Traditional Community Conservation in Timor-Leste

Traditional Community Conservation in Timor-Leste

CCRN PhD Student Cintia Gillam recently returned from Timor-Leste where she was engaged in doctoral fieldwork. Cintia is connecting with two communities in Timor-Leste, Vila Maumeta and Tutuala, as case studies for her dissertation.

Fishing is important to support the livelihoods of people living in the communities of Vila Maumeta and Tutuala. In addition, artisanal fishers in both communities are also subsistence farmers. The Vila Maumeta community is organizing a Marine Protected Area, while the community of Tutuala is located in an already established Marine Protected Area (MPA) in the Nino Konis Santana National Park. These MPAs are distinguished because while in Tutuala the establishment of the MPA happened in a top-down manner, in Vila Maumeta there is significant community participation in the development of the new MPA.

Fishing is important to Timor-Leste, a new coastal country facing many economic and social challenges. Timor-Leste faces increasingly complex challenges in use and management of natural resources, such as a lack of investment in transportation and infrastructure, low consumer purchasing power, high unemployment, low crop yields and high post-harvest losses. These challenges have resulted in low food production, and in consequence, food insecurity in the country. Fishing provides animal protein, employment, and income earning opportunities for communities. However, declining fish stocks, illegal commercial fishing and climate change are fishery-related challenges encountered by the coastal communities in Timor-Leste. Indeed, natural resource management is essential for economic development and poverty reduction in Timor-Leste.

Community of Vila Maumeta

The community of Vila Maumeta is undergoing the establishment of a new locally driven MPA. The local non-governmental organization (NGO) Roman Luan, based on Atauro Island, is assisting the Timorese government (Ministry of Fisheries and Agriculture) on the establishment of the Vila Maumeta MPA. Roman Luan works with community members to help organize and set rules and regulations based on tara bandu (traditional knowledge).

Tara bandu is a traditional knowledge system based on customary laws aiming to help community members gain awareness of conservation. Tara bandu guides community members on the methods and equipment to be used in the MPA and provides information on which species can be harvested. The community sets rules, such as partial fisheries closures in certain areas, to protect marine species that the community relies on. These species include such as coral fishes, corals, seagrass, turtles and other marine species that help to increase fish catch and consequently, food security in the community.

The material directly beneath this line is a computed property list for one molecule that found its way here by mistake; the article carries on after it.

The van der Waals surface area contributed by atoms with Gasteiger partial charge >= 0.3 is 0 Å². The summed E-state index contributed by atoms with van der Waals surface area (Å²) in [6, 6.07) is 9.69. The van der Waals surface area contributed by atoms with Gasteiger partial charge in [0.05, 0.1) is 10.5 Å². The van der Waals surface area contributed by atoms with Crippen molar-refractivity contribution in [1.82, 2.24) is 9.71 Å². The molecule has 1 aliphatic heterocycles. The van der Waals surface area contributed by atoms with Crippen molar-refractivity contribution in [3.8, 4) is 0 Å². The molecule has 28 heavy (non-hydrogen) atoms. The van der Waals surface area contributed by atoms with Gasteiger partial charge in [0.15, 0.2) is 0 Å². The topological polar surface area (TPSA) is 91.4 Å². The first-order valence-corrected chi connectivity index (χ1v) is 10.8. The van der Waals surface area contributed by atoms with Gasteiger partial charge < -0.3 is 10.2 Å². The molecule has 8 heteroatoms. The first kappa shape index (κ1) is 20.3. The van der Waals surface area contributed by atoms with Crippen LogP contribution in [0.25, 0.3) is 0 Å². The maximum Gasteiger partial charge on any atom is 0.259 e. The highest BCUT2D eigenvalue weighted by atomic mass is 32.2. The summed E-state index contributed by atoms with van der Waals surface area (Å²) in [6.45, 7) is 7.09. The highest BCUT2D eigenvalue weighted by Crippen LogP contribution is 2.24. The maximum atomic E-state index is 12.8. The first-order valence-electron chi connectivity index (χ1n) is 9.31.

The Xefe de Suco (Village Leader) organizes a cultural ceremony to establish temporary fisheries closures and species ban and thus implement local rules and regulations. People in the community follow the rules and regulations that are being set up. In addition, fishers and community members are responsible to care, manage and look after the MPA at a local level. In addition, during the establishment of the MPA, the community must follow the laws of the MPA at the government level.

Vila Maumeta’s community members and fishers plan to reserve part of the MPA for sustainable ecotourism through diving and snorkeling. Fishers will receive training in how to use their boats to guide tourists to certain areas of the MPA. Then, fishers will not catch fish in the closed area due to tara bandu, but they will keep their livelihoods from ecotourism. Ultimately, the community expects that the MPA will improve the community and fishers’ lives in the long term.

Beloi Market, Atauro Island (Left) and Vila Maumeta beach (Right)

Community of Tutuala

The community of Tutuala is a coastal community within the Nino Konis Santana National Park. Tara bandu rules establish that community members conserve certain types of vegetation and marine areas, and for this reason farming and fishing are limited to certain areas in the Nino Konis National Park. Although fishers apply tara bandu rules to protect land and fisheries in the National Park, they are concerned with illegal foreign fishing boats in the Park.

Timor-Leste’s fishermen (Left), a map of Tutuala (Center), and Jaco Island, Tutuala region (Right)

Author:  Cintia Gillam

This Field Research Trip was funded with the support from the SSHRC-funded Community Conservation Research Network and partially by the Saint Mary’s Vice-President Academic & Research (VPAR) International Mobility Awards.


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